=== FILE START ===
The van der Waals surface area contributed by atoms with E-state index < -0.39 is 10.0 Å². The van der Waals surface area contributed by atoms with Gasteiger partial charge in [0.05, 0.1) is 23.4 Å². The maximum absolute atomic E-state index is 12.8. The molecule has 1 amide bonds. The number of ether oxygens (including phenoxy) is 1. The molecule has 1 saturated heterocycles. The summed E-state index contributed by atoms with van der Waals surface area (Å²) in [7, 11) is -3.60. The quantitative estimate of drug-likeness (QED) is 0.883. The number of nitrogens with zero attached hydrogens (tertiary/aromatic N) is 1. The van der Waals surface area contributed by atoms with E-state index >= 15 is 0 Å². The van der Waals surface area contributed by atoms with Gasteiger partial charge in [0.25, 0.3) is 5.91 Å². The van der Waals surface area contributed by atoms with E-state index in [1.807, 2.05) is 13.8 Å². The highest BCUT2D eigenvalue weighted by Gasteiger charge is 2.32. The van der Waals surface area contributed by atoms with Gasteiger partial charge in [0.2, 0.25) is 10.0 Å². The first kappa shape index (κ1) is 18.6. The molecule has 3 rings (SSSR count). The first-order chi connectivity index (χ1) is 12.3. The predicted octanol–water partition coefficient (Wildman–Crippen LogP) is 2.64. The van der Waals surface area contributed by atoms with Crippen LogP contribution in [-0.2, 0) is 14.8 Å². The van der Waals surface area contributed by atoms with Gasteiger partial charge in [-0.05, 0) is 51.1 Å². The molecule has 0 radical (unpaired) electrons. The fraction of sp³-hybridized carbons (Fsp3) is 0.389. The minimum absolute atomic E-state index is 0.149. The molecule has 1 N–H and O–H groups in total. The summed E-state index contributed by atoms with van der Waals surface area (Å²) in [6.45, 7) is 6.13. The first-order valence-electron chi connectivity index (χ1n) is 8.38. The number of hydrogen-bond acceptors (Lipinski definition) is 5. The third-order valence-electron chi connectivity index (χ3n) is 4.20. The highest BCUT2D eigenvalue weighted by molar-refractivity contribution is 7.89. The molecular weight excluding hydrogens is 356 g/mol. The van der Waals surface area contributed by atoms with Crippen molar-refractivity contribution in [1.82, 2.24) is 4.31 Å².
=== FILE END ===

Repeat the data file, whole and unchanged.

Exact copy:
The van der Waals surface area contributed by atoms with E-state index < -0.39 is 10.0 Å². The van der Waals surface area contributed by atoms with Gasteiger partial charge in [0.05, 0.1) is 23.4 Å². The maximum absolute atomic E-state index is 12.8. The molecule has 1 amide bonds. The number of ether oxygens (including phenoxy) is 1. The molecule has 1 saturated heterocycles. The summed E-state index contributed by atoms with van der Waals surface area (Å²) in [7, 11) is -3.60. The quantitative estimate of drug-likeness (QED) is 0.883. The number of nitrogens with zero attached hydrogens (tertiary/aromatic N) is 1. The van der Waals surface area contributed by atoms with E-state index >= 15 is 0 Å². The van der Waals surface area contributed by atoms with Gasteiger partial charge in [0.25, 0.3) is 5.91 Å². The van der Waals surface area contributed by atoms with E-state index in [1.807, 2.05) is 13.8 Å². The highest BCUT2D eigenvalue weighted by Gasteiger charge is 2.32. The van der Waals surface area contributed by atoms with Gasteiger partial charge in [0.2, 0.25) is 10.0 Å². The first kappa shape index (κ1) is 18.6. The molecule has 3 rings (SSSR count). The first-order chi connectivity index (χ1) is 12.3. The predicted octanol–water partition coefficient (Wildman–Crippen LogP) is 2.64. The van der Waals surface area contributed by atoms with Crippen LogP contribution in [-0.2, 0) is 14.8 Å². The van der Waals surface area contributed by atoms with Gasteiger partial charge in [-0.05, 0) is 51.1 Å². The molecule has 0 radical (unpaired) electrons. The fraction of sp³-hybridized carbons (Fsp3) is 0.389. The minimum absolute atomic E-state index is 0.149. The molecule has 1 N–H and O–H groups in total. The summed E-state index contributed by atoms with van der Waals surface area (Å²) in [6.45, 7) is 6.13. The first-order valence-electron chi connectivity index (χ1n) is 8.38. The number of hydrogen-bond acceptors (Lipinski definition) is 5. The third-order valence-electron chi connectivity index (χ3n) is 4.20. The highest BCUT2D eigenvalue weighted by molar-refractivity contribution is 7.89. The molecular weight excluding hydrogens is 356 g/mol. The van der Waals surface area contributed by atoms with Crippen molar-refractivity contribution in [1.82, 2.24) is 4.31 Å².